The Ashegoda Wind Farm near the region’s capital and the Tekeze hydroelectric power in the highly arresting mountains along the Tekeze River have also added sprinkles of light to Tigray’s development efforts.

Tigray’s multi-faceted efforts to pull itself from the quagmire of poverty – it has significantly reduced the poverty level, and given the dearth of resources, are, by any measures, laudable. 

Though Tigray’s democratization progress, like the rest of Ethiopia, had been lagging behind its socio-economic performance, yet, it was still struggling to speed up its democratization process. Tigray’s defiance to conduct the 2020 historic regional election, as per the provision of the FDRE Constitution, was an epitome of its unwavering stance towards constitutionalism and rule of law.    

Ironically however, when Tigray went to the ballots, Abiy Ahmed followed it with bullets, and so was the start of the Tigray Peripety – Tigray’s regression from an  impressive overall progress to a complete debacle!

The Tigray Peripety: From Ballots to Bullets, and to Famine

The Tigray Peripety had started with words – false propaganda against Tigrayans, and has culminated in genocidal war and famine. Abiy’s ‘Encircling Tigray’ policy had started with an economic blockade some three years ago. The main road that connects the federal’s capital to Mekelle had been blocked right after the coming to power of Abiy. The blockade of this road, which runs mainly through the Amhara region, was meant to obstruct such basic supplies as food items, agricultural and manufactured products and medical supplies from reaching Tigray, as well as to steamroll investment flows, inter-regional trade, business and economic activities in a bid to create political havoc by exacerbating the socio-economic problems in the region. 

The declaration of the war heralded the ‘Erase Tigray’ policy. As such, Tigray’s development infrastructures, be it large or small in scale, were among the main targets of Eritrean and Ethiopian forces. 

From Almeda Textile Company in Adwa to Addis Pharmaceutical Factory in Adigrat to Saba Dimensional Stones Plc in Adwa to Sheba Leather Factory in Wukro to Wolkait Sugar Factory in Wolkait to Goda Glass Factory around Edaga Hamus, among Ethiopia’s biggest industries, were completely destroyed. All the machineries and transport trucks were looted, ransacked and destroyed and their buildings burned down, in the first month of the war on Tigray,

From Axum Airport to Adigrat University to Axum University to hospitals to clinics to schools in various towns to health posts in small villages, among others, were looted, vandalized, destroyed and burned down. 

And yet the cruelest part of this policy is the impoverishment of individual farmers who are engaged in small-scale farming, the backbone of the Tigray economy. Farmers are being looted of their cattle and agricultural products, and even, whatever seed grains they have for the next harvest. 

“Ethiopian and Eritrean soldiers are slaughtering whatever .. sheep ..goat .. whatever cattle around their sight is,” says Getachew Reda, one of the top TPLF official and freedom fighters, in his latest interview broadcasted on TMH. The looting of cattle and livestock has been staggering in its scale, especially in western Tigray and areas bordering Eritrea. People are starving, and yet soldiers are slaughtering their cattle.These troops also burned down entire villages. They ransacked grain stocks and animal silage. They destroyed farming equipment and ruined irrigation projects.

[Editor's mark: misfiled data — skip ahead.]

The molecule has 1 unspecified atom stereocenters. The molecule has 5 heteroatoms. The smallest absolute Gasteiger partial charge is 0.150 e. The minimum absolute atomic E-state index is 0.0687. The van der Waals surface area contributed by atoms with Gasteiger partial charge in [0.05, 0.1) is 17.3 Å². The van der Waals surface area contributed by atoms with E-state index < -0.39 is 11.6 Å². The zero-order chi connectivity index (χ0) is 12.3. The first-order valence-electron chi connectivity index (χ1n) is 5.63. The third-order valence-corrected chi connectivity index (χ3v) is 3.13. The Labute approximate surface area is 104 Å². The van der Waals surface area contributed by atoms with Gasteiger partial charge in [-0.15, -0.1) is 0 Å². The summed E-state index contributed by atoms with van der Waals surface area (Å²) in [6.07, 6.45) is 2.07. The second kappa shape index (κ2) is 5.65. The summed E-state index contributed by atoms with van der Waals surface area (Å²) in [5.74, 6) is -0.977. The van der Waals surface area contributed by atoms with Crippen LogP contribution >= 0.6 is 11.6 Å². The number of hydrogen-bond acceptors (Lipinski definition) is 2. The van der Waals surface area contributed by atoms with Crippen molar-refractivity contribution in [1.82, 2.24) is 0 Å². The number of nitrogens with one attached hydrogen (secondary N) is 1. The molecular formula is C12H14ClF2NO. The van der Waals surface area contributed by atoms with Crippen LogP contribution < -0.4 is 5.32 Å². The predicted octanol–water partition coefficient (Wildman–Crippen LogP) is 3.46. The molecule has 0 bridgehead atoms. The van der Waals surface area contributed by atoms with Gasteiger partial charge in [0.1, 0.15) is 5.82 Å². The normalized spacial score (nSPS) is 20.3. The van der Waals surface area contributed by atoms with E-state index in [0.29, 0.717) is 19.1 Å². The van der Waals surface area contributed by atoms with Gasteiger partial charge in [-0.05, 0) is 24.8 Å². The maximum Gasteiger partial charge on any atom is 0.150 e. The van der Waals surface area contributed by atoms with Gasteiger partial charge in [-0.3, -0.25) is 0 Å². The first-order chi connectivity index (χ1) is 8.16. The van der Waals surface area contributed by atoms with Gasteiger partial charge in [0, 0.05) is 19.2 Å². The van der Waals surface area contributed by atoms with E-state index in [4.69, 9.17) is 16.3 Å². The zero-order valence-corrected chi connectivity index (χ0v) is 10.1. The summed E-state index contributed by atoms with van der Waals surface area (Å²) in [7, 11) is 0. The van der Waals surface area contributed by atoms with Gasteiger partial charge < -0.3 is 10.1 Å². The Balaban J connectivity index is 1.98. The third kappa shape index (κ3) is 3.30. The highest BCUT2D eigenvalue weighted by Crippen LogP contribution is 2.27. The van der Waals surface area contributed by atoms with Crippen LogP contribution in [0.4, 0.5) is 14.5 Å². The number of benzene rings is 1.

Former Mekelle University President Dr. Kindeya Gebrehiwot, currently fighting alongside the TDF, also tweeted pictures of ruined properties of farmers including grain stocks and animal silage, veterinary clinics and water pipes of irrigation projects, among others.

Beyond and above all these war crimes, for almost four months since the outbreak of the war, it had closed all doors to humanitarian assistance – aid agencies and humanitarian organizations, including UN humanitarian organizations, were not allowed to enter and operate in Tigrai. Ethiopian and Eritrean soldiers have been blocking, deliberately and purposely, access to humanitarian aid for over 4.5 million people who need urgent emergency relief (the number of people who need aid has reached now, six months into the war, over 5.2 million).

Even now, though aid agencies are allowed to operate in Tigray, a significant per cent of the population is out of their reach, due mainly to blockade of aid convoys and looting of items by Ethiopia and Eritrean soldiers. Citing government documents, AFP, for example, reports: ‘Eritrean soldiers are blocking and looting food aid in Ethiopia’s war-hit Tigray region.’ The government is using famine as a weapon of war – a silent weapon – to starve innocent Tigrayans.

Abiy Ahmed’s war on Tigray, simply, is not only a war that has almost wiped out Tigray’s 30 years of prosperity – of development, of peace and democratization process, but also its priceless religious and historical heritages.

Pressing for Cease-fire: Prospects and Challenges 

Addressing the illegitimate HPRs on March 23, 2021, Abiy Ahmed not only admitted the presence of Eritrean troops in Tigray – after five months of official denial, but also strongly argued for his lame reasons why Eritrean troops must stay for an indefinite period of time. Two days later, however, having a one-day long visit to Asmara, he announced Isaias’ concession to pull out his troops.

The screenplay written by Isaias was simple and compact – it was meant to buy time, on the face of mounting international pressure, so as to wage a fresh and decisive offensive against TDF.

Following Abiy’s announcement, several divisions of the Eritrean army are said to have entered Tigray and there have been heavy fightings on several fronts. Although Lieutenant-General Bacha Debele’s recent statement was meant to downplay the latest heavy fightings, he nevertheless, tacitly admitted the occurrence of fighting in eight fronts. He said: ‘the Ethiopian army has annihilated remnants of the ‘junta’ in eight fronts.’